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On Account of Delay in Opening Tobacco Market Special S2.G0 Rate on the Daily Sun Has Been Extended Until Januarv Ktk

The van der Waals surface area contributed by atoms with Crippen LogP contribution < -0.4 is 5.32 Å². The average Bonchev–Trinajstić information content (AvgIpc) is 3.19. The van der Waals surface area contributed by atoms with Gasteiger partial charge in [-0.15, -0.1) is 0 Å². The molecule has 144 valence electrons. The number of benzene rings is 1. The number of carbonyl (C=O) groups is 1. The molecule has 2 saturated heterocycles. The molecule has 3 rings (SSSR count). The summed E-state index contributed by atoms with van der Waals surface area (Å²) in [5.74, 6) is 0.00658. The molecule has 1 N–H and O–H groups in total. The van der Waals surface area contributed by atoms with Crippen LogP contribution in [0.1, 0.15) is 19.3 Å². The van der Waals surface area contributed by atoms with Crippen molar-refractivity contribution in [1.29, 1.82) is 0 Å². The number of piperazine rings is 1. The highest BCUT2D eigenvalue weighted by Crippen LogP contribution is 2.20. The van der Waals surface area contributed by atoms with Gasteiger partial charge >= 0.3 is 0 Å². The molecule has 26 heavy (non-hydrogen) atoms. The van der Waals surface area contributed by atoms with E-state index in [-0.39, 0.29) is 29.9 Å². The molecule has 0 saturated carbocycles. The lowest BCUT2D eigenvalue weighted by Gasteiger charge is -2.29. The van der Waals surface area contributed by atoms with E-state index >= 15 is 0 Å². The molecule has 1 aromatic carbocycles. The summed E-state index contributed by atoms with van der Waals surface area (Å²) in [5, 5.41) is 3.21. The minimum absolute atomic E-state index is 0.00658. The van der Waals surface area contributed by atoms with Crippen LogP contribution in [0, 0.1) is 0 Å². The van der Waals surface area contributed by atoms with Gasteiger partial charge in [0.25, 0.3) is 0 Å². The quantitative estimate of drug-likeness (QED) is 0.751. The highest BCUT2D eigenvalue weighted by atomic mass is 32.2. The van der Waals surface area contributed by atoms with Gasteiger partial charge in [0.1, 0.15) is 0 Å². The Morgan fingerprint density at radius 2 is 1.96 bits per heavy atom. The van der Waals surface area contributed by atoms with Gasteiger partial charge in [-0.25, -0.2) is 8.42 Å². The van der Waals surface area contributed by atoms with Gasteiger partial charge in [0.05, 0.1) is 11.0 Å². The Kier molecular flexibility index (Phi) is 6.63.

Ally n 1 VOLUME 1 NUMBER 241. THE GREENEV1LLE DAILY SUljj, SATURDAY, JANUARY 4, 1919. FIFTEEN CENTS A WEEK Congress Wants Mexico to Pay Troops Defeat the Poles at Two Thirtieth Division Will Be Released From Duty Overseas Just As Soon As Shipping Is Available This Means That the East Tennessee Boys Will Be Home Soon. (ByTh.UnitedPr.il.) WASHINGTON, Jan. 4. The Thirtieth Division, composed of Tennessee, North and South Carolina National Guard men, has been designated for release from overseas service just as soon as shipping is avilable, General March announced today. -President Wilson to Sail for Home February lStk-ermari rwto-mm - Wants the Railroads Out of 1920 Campaign German Austria Asks Recognition Want Seat at the Peace Table and Union With Germany, Cruelty of Turks Described 75 to 85 Pet. of British Rank and File in Turkey "Are Dead, j Says an Officer. Work of Rescuing Wounded Soldiers From Stranded Ship Rendered More Perilous By Extreme Cold and Heavy Sea; Sailors Risk Their Lives. (By Tb. United Pre.) FIRE ISLAND, Jan. 4. In the extreme cold, and with the work rendered more perilous by the heavy sea, rescue squads continued the removal from the stranded transport Northern : Pacific of the wounded men remaining aboard Many were ; ' lowered qsjer the side of the ship in stretchers and placed in Submarine; chasers and convoyed to the hospital ship Solace which- was standing close , by. Coast guards and "sailors risked ineir iiyes repeatedly to the wounded safely in the boats. Breakers sametinftes sWpt'clear over the little submarine patrol boats. ' " " ' "If America's Mission in Eupore Is Unsuccessful She Will Continue to Build Ships Until Navy Is Largest in World" (By Th. United Press.) ' LONDON, 'Jan. 4."If America's mission in Europe is un successful, America will continue to build ships until her navy is the largest in the world. But above all, America is working for disarmament," Senator Owen of Oklahoma, declared in an interview with the London correspondents in Rome, in a message to tne united Press. ' BASEL, Jan. 4. The ' Vienna Fremdenblatt publishes a note trans-! mitted verbally to the diplomatic corps in iVenna by the German Aus trian government experssing hope that the existence and liberty of the independent state of German Austria will be recognized by the civilized world and a place assured it in the society of nations. The note defines German Austria as "internal Austria", with German Syria, German Tyrol. German Carinthina and the German districts of northern Bohemia. The new republic, it is added, wishes to enter into relations with all civilized nations as soon as possible. If Czecho-Slovakia were to include the above-named regions; it would be no lasting advantage to it, the note said; it would be reconstituting an cient Austria : with an amalgam of peoples. The note demands a Dlebiseite.fnr towns almost exclusively German. such as Marburg, Hadkersburg, Ela genfurt,Vfllach, Bozen and Brunecki. It asserts that the young republic must form part either of the Danube confederation by a union with other new-born states, or be attached to Germany, and then gives reason against the former course, declaring that an attachment with Germany is the only possibility. The German Austrian government says it hopes that the United States and the entente will support its pol icy and that a place will be given it in the peace conference. "Make Mexico Pay" Is the Demand Raised With Ever-Growing Emphasis in Congerss (By TI. United Pr..) ' WASHINGTON, Jan. 4. "Make Mexico pay" is the demand raised with ever-growing emphasis in congress these davs. Sn strong has the demand grown that the Senate Foreign Relations committee has agreed to report immediately a resolution direc ing the government to an accounting. Those demanding an ac counting want nrst the payment by Mexico of claims of Ameri cans who suffered, losses through bandit raids or troop attacks in Mexico. Second, the adoption by this government of an atti tude which will rebuke Mexico for siding with Germany during f the war. . Ratification of Dry Amendment NASHVILLE, Tenn., Jan. 3. Th ifirst act of the Tennesse legislature which convenes Monday will be to ratify the federal constitutional dry amendment, according to a forecast made today by Governor Rye. Governor Rye announced todav that he has decided to send at once the dry amendment which has been sugmitted to the state for ratification to both law-making bodies for earlv f adoption. , The governor will recommend, tba the way be kept open for considera tion of the amendment so that it can be ratified with the least discussion and at the earliest moment. Germans Troops Defeated the Polish Invading Forces at Lissa and Nakel 'i (By Th. United Pr..) COPENHAGEN, Jan. 4. German troops defeated Polish forces m battle at Lissa and Nakel, a Berlin dispatch reported today. -I he Germans artillery superiority gave them the- vie LONDON, Jan. 4. A British of ficer who was a prisoner in Turkey gave an account today of the terri ble hardships and cruelty inflicted upon British prisoners by the Turks. Describing the march from Kut-El- Amara to Bagdad, the officer says the prisoners were driven like sheep along the desert ways. They were denied food, were short of water and the Turks refused to allow them to rest. They were bayoneted or club bed if they stopped and were struck with rawhide whips when they falter ed, Rougrdy speaking, according to the officer, from 75 to 85 per cent of the British rank and file in Turkey died. One battery surrendered in Kut-Ek Amara, 117 strong; 11 are now alive. Other batteries are almost in . the same condition. One . rpHmpnf marched out of Kut-El-Amara 300 strjngbf whom, only 63 ar'now liv,- ; The British consular guard at Bag dad, before the war consisted of two Indian-officers and 35 men. .When the ,war broke out they were .intern ed -in perfect physical condition. Ail of them re dead. ' Wilson's Strategy Going Straight to the Heart of the Balkan Situation Means Much Toward Clearifying the Strained Relations Between Italy and the New Slav States. (By Th United Prew.) ROME, Jan. 4. President Wilson's strategy in going straight to the heart of the Balkan situation was discussed by people and politicians alike today. It has promoted a freedom of ex pression that is expected to go far toward clarifying the rela tions between Italy and the new Slav states. Responding to tneder of membership Licei Academy today, the President said that he hoped that scientists would -devote their study to the creation of a new basis of friendship for hu manity m order to blot out the stain which had resulted from science developing energies for destroying humanity. President Wilson's visit to Ponp ft day is regarded as one of the most important events in his Ital ian trip It was believed that a clear understanding would be reached regarding the.- church's attitude toward tne principles of the peace settlement. Would Wed Girl's Ashes Indian' Ivory , Hunter Applies for Unsual License at Baltimore. " tory. Appointed to Assess Damages Upon Belgian Railways (By Th. UItoi Pma.) BRUSSELS, Jan. 4. Colonel Barclay Parson,. an American railway, expert, has been appointed by the United States to as sess damages inflicted by the Germans upon the Belgian rail ways, it was announced today. French Ready To Name Envoys PARIS, Jan. 4. -The French dele gates to the peace congress, in addi tion to Premier Clemenceau and Ste phen Pichon, the foreign minister, are likely to be Louis Klotz, minister of finance; Leon Bourgeois, president of the French Society for a league of Nations and Captain Ar.dre Tardieu, head of the general commission for Franco-American war matters, it was reported today. M. Klotz, M. Borgeois and Captain Tardieu will, it is considered proba ble, represent France in the three chief subjects finance, the League of Nations and commerce. It is also expected that Marshal Foch will par ticipate in the conference. BALTIMORE, Jan. 4. Bringing to the "marriage license office this morning the ashes of his dead sweet heart all that is mortal of her Ed ward St. RaDein, once an ivory hunt er of Poona, ndia, but now a well-to-do trader of New York, asked for a marriage license that he might be le gaily wedded to the dead girl to whom he is married in spirit. Today is the anniversary of .the birth of the little Indian maid from whom he was sep arated by death six years ago, Ra Dien said. ' The mysticism of the East came into the dry and musty office with him as he told of his early life and of his love for the little Murla Sesrad the little flow that would have beer his had not an unkind fate intervened She would have been 20 yars old had she lived. . , With an expression of sympathy the clerk explained that there was nc law to permit such a ceremony.; Posen Reported Completely in the Hands of Poles COPENHAGEN, Jan. 4. Posen i completely, in the hands of the Poles according to advices from Berlin. The official buildings are guarded by sol: dier wearing . German uniforms but their cockades replased by the -White Eagle of Poland. - The Poles have taken complete, charge, even in the German districts, and the German na tional monuments have been overturn ed ofter after violent fighting. All the official money has been taken over by the Poles? The bakers refuse to sell bread to Germans and the Polish color? fly from every house. Preiident Will Sail For New York on vwJ? But Expects to Return (By The United Pfttt.) f. L1N; Jan' 4-"The Exchange Telegraph stated to-day that. at had learned that President Wilson will leave Brest for New York on February 15th, but probably would return to France before the conclusion of the peace conference - Government Took Over Cable Systems in Order to Expedite the Transmission of Casualty Lists (By The United Prew.) . WASHINGTON, Jan. 4.-The real reason for the govern ment taking over the cable systems was to expedite the trans mission of the casualty lists from France, Senator Lewis of Illinois, declared today. Lewis is th Sonata a 4.-. .... ... nj , . ... " uuuc wnip and is n close touch with the administration and he said an of- staienieni io tnis ettect would soon be submitted to" both the house and senate. Facing a Battery of Hostile Senators Today McAdoo Made Final Plea to Keep Ry. Issue Out of 1920 Campaign . (By The United Pre...) WASHINGTON, Jan. 4. Facing a battery of hostile sen ators, McAdoo today made his final plea to keep the railroad is sue out of the 1920 campaign. ' Republican mpmhpr of tfc sen ate and the Interstate-Commerce Committpp phnll tiring director general of railroads and declared that the rail road question would be a political issue. McAdoo declare tVmf congress must grant a five year extension in order to keep the question out of the next presidential campaign. Senator Cum mins, and other republican members, hv fhoir omnfi, left no doubt that they intended to make the railroad question an vuisiiximmg issue irom now on. - Wants Peace - ; Founded Certainty, Not Hypothesis PARIS, Jan. 4.' In its New Year's editorial today the Temps said: "Wchave the right to found peace on something else than, a hypothesis. Certainties are required." - "Peace will not be real," says Lib erty, "if it does not give France tran quility," England and Holland Afrrec on Status. of Kaiser AMSTERDAM, Jan. 4. The Brit sh and Dutch governments have ar- j rived at an agreement regarding the j status of the former German em jperor, according to a dispatch to the. iTelegraf from the Hague..